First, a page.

My transition to iTunes 11 hasn’t exactly been a smooth one. I’ve been using iTunes as the music player on my Mac every day for more than a decade, and in all that time it has pretty much looked and behaved the same way. The newest version is a radical rethink, and at first it left me confused and unhappy.
That’s not an indictment of iTunes 11. (In fact, I’ve found a lot to like about it … along with quite a few things to complain about.) Really, any rethink of iTunes was going to make me unhappy, because it represents a major change to something familiar. Change is hard, and most of us dislike experiencing it.
But change is also inevitable—and, in the end, refusing to change is worse, because change will just keep on happening around you, whether you like it or not.
The design of iTunes 11 was under way long before Apple made its recent
changes in its management structure. Even so, the departure of Scott Forstall from Apple leadership is, like the release of iTunes 11, a sign that Apple is in the throes of some major (and probably quite painful) changes, especially where Forstall’s bailiwick, iOS, is concerned.
In general, I’m a proponent of change. Yes, I was comfortable with the old iTunes, but it was also old and inflexible, and probably in need of a long, hard look. The result might be better or worse than what came before, but doing nothing at all guranteed a lengthy, slow slide into irrelevance.
That’s why I’m optimistic that the dismissal of Forstall to
tend his garden might be just the shake-up that iOS needs. In the operating system’s nearly six years of existence, Apple hasn’t really rethought any of iOS’s major features. We’ve seen the continual addition of new features, but very little has disappeared to be replaced by something utterly new. iOS is pretty good, but that stasis is odd, and perhaps even a little self-delusional on Apple’s part: Nothing is inviolably perfect, especially on the first try.
With Forstall—a major driver of iOS development since its inception—out of the picture, it strikes me that this is a chance for new people to make different decisions and to take things in a new direction. Good or bad, it’s at the very least an opportunity for change.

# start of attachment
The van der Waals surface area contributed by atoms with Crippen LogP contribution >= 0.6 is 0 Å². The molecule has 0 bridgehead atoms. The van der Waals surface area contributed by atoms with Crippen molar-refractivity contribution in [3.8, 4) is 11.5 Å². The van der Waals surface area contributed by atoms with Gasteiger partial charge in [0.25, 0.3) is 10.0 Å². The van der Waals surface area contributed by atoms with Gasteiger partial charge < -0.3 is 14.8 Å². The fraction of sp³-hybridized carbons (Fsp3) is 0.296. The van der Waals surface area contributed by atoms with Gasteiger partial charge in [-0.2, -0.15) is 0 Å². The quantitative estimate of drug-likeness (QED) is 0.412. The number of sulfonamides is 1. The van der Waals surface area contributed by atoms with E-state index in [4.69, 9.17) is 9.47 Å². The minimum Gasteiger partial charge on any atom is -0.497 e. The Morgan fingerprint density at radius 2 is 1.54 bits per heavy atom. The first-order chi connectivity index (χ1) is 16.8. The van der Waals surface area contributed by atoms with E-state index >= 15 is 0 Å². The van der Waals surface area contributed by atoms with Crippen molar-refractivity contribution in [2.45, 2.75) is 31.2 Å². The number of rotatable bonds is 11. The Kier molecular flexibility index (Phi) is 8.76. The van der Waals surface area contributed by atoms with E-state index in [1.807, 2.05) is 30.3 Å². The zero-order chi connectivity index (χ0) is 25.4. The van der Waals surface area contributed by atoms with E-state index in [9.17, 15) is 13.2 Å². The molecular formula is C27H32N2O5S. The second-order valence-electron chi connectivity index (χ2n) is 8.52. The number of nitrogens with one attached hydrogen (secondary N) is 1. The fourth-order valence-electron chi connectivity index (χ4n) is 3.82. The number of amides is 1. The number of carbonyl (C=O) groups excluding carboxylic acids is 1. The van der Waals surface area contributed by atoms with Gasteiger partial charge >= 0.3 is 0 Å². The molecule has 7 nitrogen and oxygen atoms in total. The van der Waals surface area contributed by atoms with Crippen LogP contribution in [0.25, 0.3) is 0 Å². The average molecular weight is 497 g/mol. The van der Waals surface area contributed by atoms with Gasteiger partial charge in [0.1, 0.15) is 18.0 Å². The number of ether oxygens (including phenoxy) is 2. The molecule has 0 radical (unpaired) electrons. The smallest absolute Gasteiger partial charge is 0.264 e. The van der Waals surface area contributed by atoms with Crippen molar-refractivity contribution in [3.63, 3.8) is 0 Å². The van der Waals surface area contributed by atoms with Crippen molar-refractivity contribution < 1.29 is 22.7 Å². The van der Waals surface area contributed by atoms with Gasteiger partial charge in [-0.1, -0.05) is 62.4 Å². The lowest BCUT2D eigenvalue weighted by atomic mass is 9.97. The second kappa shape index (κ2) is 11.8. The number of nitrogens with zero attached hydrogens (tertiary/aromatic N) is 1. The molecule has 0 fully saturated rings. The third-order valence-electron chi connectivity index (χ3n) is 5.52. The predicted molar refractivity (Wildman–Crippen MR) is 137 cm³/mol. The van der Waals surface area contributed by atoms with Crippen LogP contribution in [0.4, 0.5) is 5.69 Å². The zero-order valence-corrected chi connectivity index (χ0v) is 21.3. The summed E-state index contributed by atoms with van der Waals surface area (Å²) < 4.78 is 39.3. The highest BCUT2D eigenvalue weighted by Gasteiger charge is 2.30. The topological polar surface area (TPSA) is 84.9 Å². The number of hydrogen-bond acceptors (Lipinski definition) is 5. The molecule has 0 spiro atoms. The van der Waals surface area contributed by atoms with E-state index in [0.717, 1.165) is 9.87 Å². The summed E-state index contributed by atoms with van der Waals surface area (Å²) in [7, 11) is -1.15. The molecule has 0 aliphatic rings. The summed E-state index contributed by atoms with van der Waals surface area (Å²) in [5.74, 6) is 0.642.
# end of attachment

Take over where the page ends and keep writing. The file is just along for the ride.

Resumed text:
Michael Lopp, a writer I respect, argues that this personnel decision might
mark the end of Apple’s golden era. Forstall has often been called Steve Jobs’s protégé, someone who had a very Jobs-like approach to his work. Like Jobs, he has accumulated strong supporters and detractors among his former colleagues. Lopp suggests that although Forstall’s management style may have created internal strife, that strife led to innovation and change.
Lopp could be right. Eventually the first will be last—Apple’s failure is as inevitable as our deaths and the expansion of the sun into a red giant. And perhaps Forstall’s departure will hasten Apple’s end.
But isn’t it just as possible that Apple’s shake-up is exactly what the company needs right now? Lopp may be correct in saying that the new Apple might foster executives who are less likely to fight for what’s right; but then again, maybe the new structure will make it easier to slaughter some sacred cows.
In fact, when I heard word of Forstall’s departure, the first thing I thought of was
something Steve Jobs himself said:
Death is very likely the single best invention of life. It is life’s change agent. It clears out the old to make way for the new. Right now the new is you, but someday not too long from now, you will gradually become the old and be cleared away. Sorry to be so dramatic, but it is quite true.
Life is change. You can’t avoid it, no matter how hard you try. The best way to cope with change is to welcome it and to keep moving forward.
Apple’s great success during the past decade makes the company awfully hard to criticize, whether you’re on the inside or the outside. And much of that success has come from Apple’s decision to embrace change rather than run from it. So perhaps the removal of Scott Forstall will lead to an exciting era of change for iOS.
Then again, maybe we don’t have much to worry about on that score. Even as Apple sits at the top of the tech industry, Tim Cook has taken the guy who was responsible for his company’s most important software asset and shown him the door. You have to give Cook credit: He’s not afraid to mess with success.
In the end, I’m not afraid of Apple changing. On the contrary, I’m concerned about it becoming complacent. But given the company’s moves during 2012, it’s hard to accuse Apple’s CEO of resting on his laurels.